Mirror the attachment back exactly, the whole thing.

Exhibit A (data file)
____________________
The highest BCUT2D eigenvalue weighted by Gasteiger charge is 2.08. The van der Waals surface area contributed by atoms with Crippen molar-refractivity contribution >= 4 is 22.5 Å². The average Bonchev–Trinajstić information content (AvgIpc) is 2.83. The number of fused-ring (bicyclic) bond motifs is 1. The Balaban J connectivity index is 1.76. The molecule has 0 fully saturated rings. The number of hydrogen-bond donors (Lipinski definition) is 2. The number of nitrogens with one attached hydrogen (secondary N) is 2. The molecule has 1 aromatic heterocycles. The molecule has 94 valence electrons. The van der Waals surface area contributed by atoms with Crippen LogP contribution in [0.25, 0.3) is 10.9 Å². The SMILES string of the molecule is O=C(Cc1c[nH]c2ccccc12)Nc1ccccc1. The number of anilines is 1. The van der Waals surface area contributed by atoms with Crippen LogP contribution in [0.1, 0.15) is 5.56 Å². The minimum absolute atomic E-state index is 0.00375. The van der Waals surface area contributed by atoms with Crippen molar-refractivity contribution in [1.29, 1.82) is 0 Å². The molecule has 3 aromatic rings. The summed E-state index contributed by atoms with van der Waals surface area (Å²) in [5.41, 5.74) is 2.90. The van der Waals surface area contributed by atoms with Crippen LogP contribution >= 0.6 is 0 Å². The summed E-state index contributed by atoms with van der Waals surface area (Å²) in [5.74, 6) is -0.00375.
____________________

The highest BCUT2D eigenvalue weighted by Gasteiger charge is 2.08. The van der Waals surface area contributed by atoms with Crippen molar-refractivity contribution >= 4 is 22.5 Å². The average Bonchev–Trinajstić information content (AvgIpc) is 2.83. The number of fused-ring (bicyclic) bond motifs is 1. The Balaban J connectivity index is 1.76. The molecule has 0 fully saturated rings. The number of hydrogen-bond donors (Lipinski definition) is 2. The number of nitrogens with one attached hydrogen (secondary N) is 2. The molecule has 1 aromatic heterocycles. The molecule has 94 valence electrons. The van der Waals surface area contributed by atoms with Crippen LogP contribution in [0.25, 0.3) is 10.9 Å². The SMILES string of the molecule is O=C(Cc1c[nH]c2ccccc12)Nc1ccccc1. The number of anilines is 1. The van der Waals surface area contributed by atoms with Crippen LogP contribution in [0.1, 0.15) is 5.56 Å². The minimum absolute atomic E-state index is 0.00375. The van der Waals surface area contributed by atoms with Crippen molar-refractivity contribution in [1.29, 1.82) is 0 Å². The molecule has 3 aromatic rings. The summed E-state index contributed by atoms with van der Waals surface area (Å²) in [5.41, 5.74) is 2.90. The van der Waals surface area contributed by atoms with Crippen LogP contribution >= 0.6 is 0 Å². The summed E-state index contributed by atoms with van der Waals surface area (Å²) in [5.74, 6) is -0.00375.